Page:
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Chapter 10 notes.docx

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University of Guelph
PSYC 2650
Anneke Olthof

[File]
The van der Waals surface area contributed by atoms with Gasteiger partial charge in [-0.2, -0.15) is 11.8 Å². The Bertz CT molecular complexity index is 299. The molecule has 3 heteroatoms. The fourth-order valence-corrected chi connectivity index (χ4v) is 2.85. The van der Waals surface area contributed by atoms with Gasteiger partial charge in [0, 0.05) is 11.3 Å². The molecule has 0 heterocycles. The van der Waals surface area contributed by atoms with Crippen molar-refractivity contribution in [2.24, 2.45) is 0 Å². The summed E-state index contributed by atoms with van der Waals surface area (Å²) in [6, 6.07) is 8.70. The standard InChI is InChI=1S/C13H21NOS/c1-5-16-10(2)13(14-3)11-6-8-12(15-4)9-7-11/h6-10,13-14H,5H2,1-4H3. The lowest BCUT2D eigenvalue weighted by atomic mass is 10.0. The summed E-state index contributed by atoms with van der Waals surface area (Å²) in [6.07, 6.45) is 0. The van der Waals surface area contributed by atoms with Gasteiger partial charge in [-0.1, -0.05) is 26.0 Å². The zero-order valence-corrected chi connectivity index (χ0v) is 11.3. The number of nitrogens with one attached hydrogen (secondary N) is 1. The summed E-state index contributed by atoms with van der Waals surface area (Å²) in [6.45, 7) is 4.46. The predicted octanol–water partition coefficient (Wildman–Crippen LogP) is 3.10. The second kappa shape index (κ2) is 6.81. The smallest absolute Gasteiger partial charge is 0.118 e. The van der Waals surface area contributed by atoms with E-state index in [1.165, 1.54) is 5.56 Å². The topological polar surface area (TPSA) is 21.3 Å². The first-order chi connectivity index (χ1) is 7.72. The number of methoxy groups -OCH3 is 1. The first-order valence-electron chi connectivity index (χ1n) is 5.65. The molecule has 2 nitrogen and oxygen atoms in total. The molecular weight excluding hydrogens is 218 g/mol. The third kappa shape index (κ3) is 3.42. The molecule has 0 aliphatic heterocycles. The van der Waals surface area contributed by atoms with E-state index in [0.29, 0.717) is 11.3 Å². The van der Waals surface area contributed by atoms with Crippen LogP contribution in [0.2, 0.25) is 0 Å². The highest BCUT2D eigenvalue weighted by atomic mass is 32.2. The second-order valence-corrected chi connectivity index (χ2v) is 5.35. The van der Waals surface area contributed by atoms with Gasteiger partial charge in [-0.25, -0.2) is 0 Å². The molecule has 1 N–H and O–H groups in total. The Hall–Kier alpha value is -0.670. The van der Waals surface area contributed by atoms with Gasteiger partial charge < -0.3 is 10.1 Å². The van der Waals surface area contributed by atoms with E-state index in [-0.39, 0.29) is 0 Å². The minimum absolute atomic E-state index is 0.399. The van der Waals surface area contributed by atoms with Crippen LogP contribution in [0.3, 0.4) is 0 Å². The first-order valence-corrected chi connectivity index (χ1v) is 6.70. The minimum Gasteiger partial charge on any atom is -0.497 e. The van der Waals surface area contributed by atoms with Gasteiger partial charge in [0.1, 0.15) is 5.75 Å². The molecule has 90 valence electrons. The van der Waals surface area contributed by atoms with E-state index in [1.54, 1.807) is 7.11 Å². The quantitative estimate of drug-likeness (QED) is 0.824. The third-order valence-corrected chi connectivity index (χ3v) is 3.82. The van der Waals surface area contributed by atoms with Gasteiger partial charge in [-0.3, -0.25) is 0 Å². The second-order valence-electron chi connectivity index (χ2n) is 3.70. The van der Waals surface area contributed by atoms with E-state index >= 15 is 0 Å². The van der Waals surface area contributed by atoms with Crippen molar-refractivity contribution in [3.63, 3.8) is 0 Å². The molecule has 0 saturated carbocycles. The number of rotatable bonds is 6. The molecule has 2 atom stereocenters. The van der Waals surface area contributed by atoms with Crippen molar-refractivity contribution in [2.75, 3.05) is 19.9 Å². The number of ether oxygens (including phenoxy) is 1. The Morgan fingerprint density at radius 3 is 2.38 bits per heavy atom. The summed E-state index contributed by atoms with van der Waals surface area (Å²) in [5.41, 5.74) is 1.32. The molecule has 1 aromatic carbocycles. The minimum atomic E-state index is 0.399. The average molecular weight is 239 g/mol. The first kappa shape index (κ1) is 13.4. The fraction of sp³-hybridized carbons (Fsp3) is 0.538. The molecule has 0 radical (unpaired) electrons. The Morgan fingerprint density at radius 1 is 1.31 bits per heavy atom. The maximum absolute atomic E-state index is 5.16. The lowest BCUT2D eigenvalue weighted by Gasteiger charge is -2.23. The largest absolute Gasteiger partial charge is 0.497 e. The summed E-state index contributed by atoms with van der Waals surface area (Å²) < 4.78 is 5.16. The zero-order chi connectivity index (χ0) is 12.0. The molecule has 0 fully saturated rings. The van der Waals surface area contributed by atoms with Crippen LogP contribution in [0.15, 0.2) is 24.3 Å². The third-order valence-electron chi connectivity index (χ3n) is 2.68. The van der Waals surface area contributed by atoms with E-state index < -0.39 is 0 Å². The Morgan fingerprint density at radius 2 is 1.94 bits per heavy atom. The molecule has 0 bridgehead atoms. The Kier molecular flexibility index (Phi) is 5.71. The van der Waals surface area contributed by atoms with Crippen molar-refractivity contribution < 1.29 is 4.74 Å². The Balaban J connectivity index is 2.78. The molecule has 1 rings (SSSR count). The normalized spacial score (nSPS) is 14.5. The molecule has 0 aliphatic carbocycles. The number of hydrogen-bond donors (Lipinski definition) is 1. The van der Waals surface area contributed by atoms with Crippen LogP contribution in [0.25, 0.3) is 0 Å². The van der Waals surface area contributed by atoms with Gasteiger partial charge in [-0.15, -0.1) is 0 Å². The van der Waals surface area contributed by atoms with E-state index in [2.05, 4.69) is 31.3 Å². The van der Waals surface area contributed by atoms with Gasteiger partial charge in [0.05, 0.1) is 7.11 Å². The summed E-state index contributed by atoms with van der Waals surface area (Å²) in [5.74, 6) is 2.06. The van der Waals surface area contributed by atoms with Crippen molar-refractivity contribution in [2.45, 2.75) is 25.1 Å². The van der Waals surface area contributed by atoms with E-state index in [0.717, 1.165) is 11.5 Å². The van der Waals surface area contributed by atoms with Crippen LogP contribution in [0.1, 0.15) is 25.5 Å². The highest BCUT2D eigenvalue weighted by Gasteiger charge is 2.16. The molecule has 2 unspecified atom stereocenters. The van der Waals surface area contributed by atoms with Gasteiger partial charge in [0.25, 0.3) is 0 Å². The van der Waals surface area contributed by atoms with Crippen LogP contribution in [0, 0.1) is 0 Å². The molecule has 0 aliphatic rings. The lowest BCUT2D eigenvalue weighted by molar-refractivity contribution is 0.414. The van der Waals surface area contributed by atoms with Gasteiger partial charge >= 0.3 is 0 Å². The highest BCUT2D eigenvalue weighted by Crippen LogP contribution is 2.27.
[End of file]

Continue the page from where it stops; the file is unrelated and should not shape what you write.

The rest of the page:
Cognitive Psychology: Chapter 10 Introduction - Knowing language is a key part of being human; it is a human universal, and no other species has as complex a communicative system - Language is essential for a huge range of human achievements. Without it, cultural transmission of information and the acquisition of knowledge would be much more limited  Language is why we’re so successful as a species The Organization of Language - At a basic level, language involves translating thoughts into series of sounds that can be spoken - The listener then converts these series of sounds back into thoughts - Language has a hierarchical organization that allows these translations between thought and sound - Sentence – a coherent sequence of words that expresses meaning - Word – the smallest free form in a language - Morpheme – the smallest unit of sound that can carry meaning in a language - Phoneme – the smallest unit of sound that can distinguish words in a language  There are only 40 phonemes - This organization is hierarchical because sentences are composed of words, words are composed of morphemes, and morphemes are composed of phonemes Phonology - Phonemes are produced by modulating the flow of air from the lungs to the mouth and nose - Phonemes can be classified according to features - Voicing • Whether vocal folds vibrate ([z], [d], [b], [v]) • Or not ([s], [t], [p], [f]) - Manner of production • Whether air is fully stopped ([b], [p], [d], [t]) • Or merely restricted ([z], [s], [v], [f]) - Place of articulation • Where in the mouth the air is restricted: • Closing of lips ([b], [p]) • Top teeth against bottom lip ([v], [f]) • Tongue behind upper teeth ([d], [t], [z], [s]) - Speech perception is complicated by the fact that there are no gaps between phonemes, nor between words - Speech segmentation is the process of “slicing” the speech stream into words and phonemes - Coarticulation refers to how the production of each phoneme is slightly altered depending on the preceding and following sounds - As a result, no particular acoustic pattern corresponds to a phoneme such as [s]; the pattern is different in different contexts - As with vision, in speech perception we do not only rely on the stimuli we receive; we supplement this input with prior knowledge about words and the contexts in which they appear - This can be demonstrated with the phonemic restoration effect – we “hear” phonemes that are not actually present in the stimulus if they are highly likely in the context  E.g., we hear an *s+ in “legi*latures,” where the * represents a burst of noise -- We can use context to fill in the blanks - Our categorization of phonemes shows abrupt boundaries, even when there is no corresponding abrupt change in the stimuli themselves  We are able to detect these abrupt boundaries - This phenomenon is referred to as categorical perception - Phonology is also concerned with the sequences of phonemes that are acceptable in the language  E.g., the sequence [tl] is not acceptable in English - Other rules govern the adjustments that must occur when certain phonemes are uttered in sequence.  E.g., the [s] sound becomes a [z] in words like “bags” Words - For each word that a speaker knows, there are several kinds of information: • Phonology – the sequence of phonemes that make up the word • Orthography – how the word is spelled (if the person is literate) • Syntax – how to combine the word with other words • Semantics – what the word means - Our syntactic knowledge about a word includes whether it requires a direct object (e.g., “put”) or cannot take one (e.g., “sleep”) - A referent is the actual object, action, or event in the world that a word refers to - A large part of “knowing a word” is knowing the relevant concept - Therefore, the same complexities of conceptual knowledge that we have previously encountered also apply to words and semantics - Our morphological knowledge specifies how to create variations of each word by adding appropriate morphemes  E.g., hack, hacker, hacking, hacked - This is one example of language’s generativity – the capacity to create an endless series of new combinations, all built from the same set of basic units Syntax - Generativity is also a fundamental property of how words are combined in phrases and sentences - If you know 40,000 words, and we limit sentences to 20 words in length, there are 10 20possible sequences of these words - For practical purposes, there is an infinitely large number of sentences that speakers can produce in their language - Syntax also provides rules that specify the kinds of sequences of words that are acceptable:  “The boy hit the ball.” - And those that are not acceptable:  “The boy hit ball the.” - These rules also help us determine the relationships among the words in the sentence, for instance, who was doing the chasing in the sentence:  “The boy chased the girl.” -
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